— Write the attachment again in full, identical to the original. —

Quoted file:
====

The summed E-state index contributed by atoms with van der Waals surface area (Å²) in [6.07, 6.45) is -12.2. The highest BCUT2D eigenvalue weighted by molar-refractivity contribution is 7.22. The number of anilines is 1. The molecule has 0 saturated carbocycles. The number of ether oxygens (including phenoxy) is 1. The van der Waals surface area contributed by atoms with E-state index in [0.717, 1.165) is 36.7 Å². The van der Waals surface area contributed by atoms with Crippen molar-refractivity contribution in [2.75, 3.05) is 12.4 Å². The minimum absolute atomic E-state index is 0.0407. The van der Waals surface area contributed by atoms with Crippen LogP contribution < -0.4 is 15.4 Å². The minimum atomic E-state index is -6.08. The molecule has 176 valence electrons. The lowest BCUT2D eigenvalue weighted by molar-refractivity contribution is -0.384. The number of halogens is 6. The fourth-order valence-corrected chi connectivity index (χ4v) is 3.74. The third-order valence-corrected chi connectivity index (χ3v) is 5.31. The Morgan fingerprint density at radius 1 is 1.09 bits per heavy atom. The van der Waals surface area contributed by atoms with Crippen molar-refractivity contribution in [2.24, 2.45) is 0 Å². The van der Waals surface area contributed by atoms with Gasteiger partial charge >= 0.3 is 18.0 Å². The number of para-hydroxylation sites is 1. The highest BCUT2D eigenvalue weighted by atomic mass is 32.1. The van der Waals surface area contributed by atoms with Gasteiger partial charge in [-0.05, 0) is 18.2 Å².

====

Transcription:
The summed E-state index contributed by atoms with van der Waals surface area (Å²) in [6.07, 6.45) is -12.2. The highest BCUT2D eigenvalue weighted by molar-refractivity contribution is 7.22. The number of anilines is 1. The molecule has 0 saturated carbocycles. The number of ether oxygens (including phenoxy) is 1. The van der Waals surface area contributed by atoms with E-state index in [0.717, 1.165) is 36.7 Å². The van der Waals surface area contributed by atoms with Crippen molar-refractivity contribution in [2.75, 3.05) is 12.4 Å². The minimum absolute atomic E-state index is 0.0407. The van der Waals surface area contributed by atoms with Crippen LogP contribution < -0.4 is 15.4 Å². The minimum atomic E-state index is -6.08. The molecule has 176 valence electrons. The lowest BCUT2D eigenvalue weighted by molar-refractivity contribution is -0.384. The number of halogens is 6. The fourth-order valence-corrected chi connectivity index (χ4v) is 3.74. The third-order valence-corrected chi connectivity index (χ3v) is 5.31. The Morgan fingerprint density at radius 1 is 1.09 bits per heavy atom. The van der Waals surface area contributed by atoms with Crippen molar-refractivity contribution in [2.24, 2.45) is 0 Å². The van der Waals surface area contributed by atoms with Gasteiger partial charge >= 0.3 is 18.0 Å². The number of para-hydroxylation sites is 1. The highest BCUT2D eigenvalue weighted by atomic mass is 32.1. The van der Waals surface area contributed by atoms with Gasteiger partial charge in [-0.05, 0) is 18.2 Å².